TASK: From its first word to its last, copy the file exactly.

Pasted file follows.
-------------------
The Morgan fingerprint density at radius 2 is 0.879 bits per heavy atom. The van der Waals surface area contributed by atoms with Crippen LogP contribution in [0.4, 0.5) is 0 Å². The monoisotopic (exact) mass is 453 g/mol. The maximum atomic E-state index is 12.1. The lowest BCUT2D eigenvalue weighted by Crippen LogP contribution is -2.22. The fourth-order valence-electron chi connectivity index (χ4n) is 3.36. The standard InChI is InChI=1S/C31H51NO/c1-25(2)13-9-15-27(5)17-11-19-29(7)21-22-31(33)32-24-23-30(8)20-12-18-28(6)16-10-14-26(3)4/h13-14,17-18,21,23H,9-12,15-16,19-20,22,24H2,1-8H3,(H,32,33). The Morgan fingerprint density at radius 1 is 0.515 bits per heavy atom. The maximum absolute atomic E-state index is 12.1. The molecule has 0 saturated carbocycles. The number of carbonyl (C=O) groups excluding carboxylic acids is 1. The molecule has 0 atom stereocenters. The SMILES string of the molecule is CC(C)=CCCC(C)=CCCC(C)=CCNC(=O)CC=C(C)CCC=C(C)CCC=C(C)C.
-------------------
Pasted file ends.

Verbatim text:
The Morgan fingerprint density at radius 2 is 0.879 bits per heavy atom. The van der Waals surface area contributed by atoms with Crippen LogP contribution in [0.4, 0.5) is 0 Å². The monoisotopic (exact) mass is 453 g/mol. The maximum atomic E-state index is 12.1. The lowest BCUT2D eigenvalue weighted by Crippen LogP contribution is -2.22. The fourth-order valence-electron chi connectivity index (χ4n) is 3.36. The standard InChI is InChI=1S/C31H51NO/c1-25(2)13-9-15-27(5)17-11-19-29(7)21-22-31(33)32-24-23-30(8)20-12-18-28(6)16-10-14-26(3)4/h13-14,17-18,21,23H,9-12,15-16,19-20,22,24H2,1-8H3,(H,32,33). The Morgan fingerprint density at radius 1 is 0.515 bits per heavy atom. The maximum absolute atomic E-state index is 12.1. The molecule has 0 saturated carbocycles. The number of carbonyl (C=O) groups excluding carboxylic acids is 1. The molecule has 0 atom stereocenters. The SMILES string of the molecule is CC(C)=CCCC(C)=CCCC(C)=CCNC(=O)CC=C(C)CCC=C(C)CCC=C(C)C.